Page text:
ACLU Suing Oklahoma for Banning Critical Race Theory in Classrooms

By Jake Wylie

OKLAHOMA CITY, OK – An Oklahoma censorship bill restricting both teachers and students from being able to formally teach or discuss race and gender in classrooms has been challenged by several activist groups in a lawsuit.

The bill, HB 1775, went into effect this summer.

Since then, as the lawsuit claims, teachers in Oklahoma’s school districts have been banned from using terms like “white privilege” and “diversity” with their students, and seminal books like To Kill a Mockingbird and Raisin in the Sun have been removed from school curricula.

Among the bill’s provisions are bans on teachers from telling students that a person “should not be discriminated against or receive adverse treatment solely or partly because of his or her race or sex” or that “meritocracy or traits such as hard work ethic are racist or sexist or were created by members of a particular race to oppress members of another race.”

Challenging the bill are the American Civil Liberties Union, the ACLU of Oklahoma, the Lawyers Committee for Civil Rights Under Law (LCCRUL), and Schulte Roth & Zabel LLP on behalf of the plaintiffs which includes the University of Oklahoma’s chapter of the American Association of University Professors (OU-AAUP), the Black Emergency Response Team (BERT), the Oklahoma State Conference of the National Association for the Advancement of Colored People (NAACP-OK), the American Indian Movement (AIM) Indian Territory on behalf of itself and its student- and teacher-members, high school teachers Anthony Crawford and Reagan Killackey, and a high school student.

In their lawsuit, filed in the U.S. District Court for the Western District of Oklahoma, the plaintiffs claim that the bill’s simultaneous “unclear,” “overbroad” language and severe restriction on discussions on race and gender in Oklahoma classrooms is in blatant violation of the school’s employees’ First Amendment rights.

Specifically, the lawsuit claims that HB 1775 violates employees’ right to free speech “because it prohibits educators from teaching about specific topics of race and sex, and it imposes restrictions on the ideas that students may be exposed to in public schools.”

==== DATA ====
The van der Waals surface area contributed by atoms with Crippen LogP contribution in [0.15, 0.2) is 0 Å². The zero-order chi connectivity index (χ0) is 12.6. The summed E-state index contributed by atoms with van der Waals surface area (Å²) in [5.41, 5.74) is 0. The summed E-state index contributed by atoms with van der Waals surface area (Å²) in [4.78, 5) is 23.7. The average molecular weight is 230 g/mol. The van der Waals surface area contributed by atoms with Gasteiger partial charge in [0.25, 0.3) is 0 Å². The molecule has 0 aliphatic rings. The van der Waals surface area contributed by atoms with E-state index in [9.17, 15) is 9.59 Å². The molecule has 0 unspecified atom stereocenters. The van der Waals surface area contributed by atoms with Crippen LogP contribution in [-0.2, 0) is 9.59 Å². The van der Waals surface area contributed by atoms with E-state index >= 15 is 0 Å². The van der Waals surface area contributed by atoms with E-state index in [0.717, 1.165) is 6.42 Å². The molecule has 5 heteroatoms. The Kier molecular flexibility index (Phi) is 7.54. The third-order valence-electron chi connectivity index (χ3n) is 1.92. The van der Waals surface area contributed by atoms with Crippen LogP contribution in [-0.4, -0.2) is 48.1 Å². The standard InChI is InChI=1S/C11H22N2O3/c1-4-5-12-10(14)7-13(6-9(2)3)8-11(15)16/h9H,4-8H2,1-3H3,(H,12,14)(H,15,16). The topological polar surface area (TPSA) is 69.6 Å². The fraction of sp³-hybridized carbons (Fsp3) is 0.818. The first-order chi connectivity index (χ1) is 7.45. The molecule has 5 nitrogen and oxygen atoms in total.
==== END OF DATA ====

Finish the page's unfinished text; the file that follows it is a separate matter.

Emerson Sykes, an attorney with the ACLU Speech, Privacy, and Technology Project, criticized the bill, saying that young people deserve an inclusive and accurate history in school without censorship or discrimination. Sykes also pointed out that the bill was simply written badly.

“HB 1775 is so poorly drafted – in places it is literally indecipherable – that districts and teachers have no way of knowing what concepts and ideas are prohibited,” said Sykes. “The bill was intended to inflame a political reaction, not further a legitimate educational interest.

“These infirmities in the law are all the more troubling because the bill applies to public colleges and universities, where the First Amendment is especially protective of academic freedom,” she added.

“We believe all students deserve to have a free and open exchange about our history – not one that erases the legacy of discrimination and lived experiences of Black and Brown people, women and girls, and LGBTQ+ individuals,” said Lilly Amechi, a plaintiff and representative of BERT.

The bill’s authors said that the bill was intended to prohibit conversations around certain topics, including implicit bias, systemic racism, and intersectionality. These topics were taken from President Donald Trump’s failed Executive Order 13950, which attempted to censor government contractors.

“Racism is not an Oklahoma value and it has no place in our schools,” said Ryan Walters, a long time teacher and current secretary of education in Gov. Kevin Stitt’s cabinet, noting he applauded Gov. Stitt for fighting the lawsuit.